It is remarkable that even after aggressive police tactics and public scrutiny, the American-Arab community has had a mostly static, positive confidence in police over the last decade-or-so. I was particularly surprised by this because after 9/11, the federal government made it very easy to stereotype and then interrogate suspected terrorists–even foregoing some parts of the constitution in the name of the war against terror. What I found very interesting as well was the fact that a majority of Americans have “a great deal or a lot of confidence” in the police and that this number was basically the same as minority groups like American-Arabs. The Detroit study was also intriguing, particularly because the city has a very dense and concentrated population of American-Arabs localized to one location in Detroit–and I wonder if a pattern of police-confidence would exist in a city where American-Arabs are present but fragmented in different areas. I think Detroit is at an advantage over other cities primarily because through community-policing, police are automatically familiar with the culture of a well known populace and can likely have an easier time maintaining relations with a demographic that is as centralized as American-Arabs. I personally believe that the most negative confidence level in local police would occur with American-Arabs where a fragmented area were police are less familiar with them and will likely single them out more commonly.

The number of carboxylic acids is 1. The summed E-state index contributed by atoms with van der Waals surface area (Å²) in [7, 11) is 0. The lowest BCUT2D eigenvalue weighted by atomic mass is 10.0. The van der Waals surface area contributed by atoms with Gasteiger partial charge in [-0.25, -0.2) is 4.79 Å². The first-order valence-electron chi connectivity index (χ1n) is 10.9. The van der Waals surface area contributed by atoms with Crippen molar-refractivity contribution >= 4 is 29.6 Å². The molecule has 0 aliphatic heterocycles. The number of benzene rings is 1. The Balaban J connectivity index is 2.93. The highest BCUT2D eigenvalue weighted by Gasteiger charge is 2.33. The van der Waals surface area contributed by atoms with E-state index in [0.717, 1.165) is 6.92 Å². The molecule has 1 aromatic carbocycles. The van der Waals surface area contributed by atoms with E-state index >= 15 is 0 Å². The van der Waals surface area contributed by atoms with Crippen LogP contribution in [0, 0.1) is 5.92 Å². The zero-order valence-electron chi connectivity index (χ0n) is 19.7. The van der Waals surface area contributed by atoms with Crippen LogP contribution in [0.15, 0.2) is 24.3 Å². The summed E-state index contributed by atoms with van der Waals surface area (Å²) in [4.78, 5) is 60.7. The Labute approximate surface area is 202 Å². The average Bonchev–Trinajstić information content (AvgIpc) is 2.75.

I was somewhat surprised after learning of the high levels of trust that American-Arabs have in law enforcement due to the constant stereotyping and targeting they are often unfairly subjected to. The fact that this study was conducted in Detroit, a city with a large population of American-Arabs, offers a different outlook than if it had been held in a different city in the US. Perhaps the local law enforcement gained such high reviews because they have been invested in this community for decades and understand the values of the population. This possibly may be different in other cities and results could vary depending on each local law enforcement’s dedication to serving all races within the community. I am also interested in the feelings American-Arabs had toward the police prior to September 11th, 2001 and the comparison with the present-day findings. It is so important to keep relations with the community and police strong and cohesive, especially with the recent events in Ferguson, South Carolina, New York and Baltimore. With education, trust and acceptance, police and citizens can work together to create a society for everyone to excel.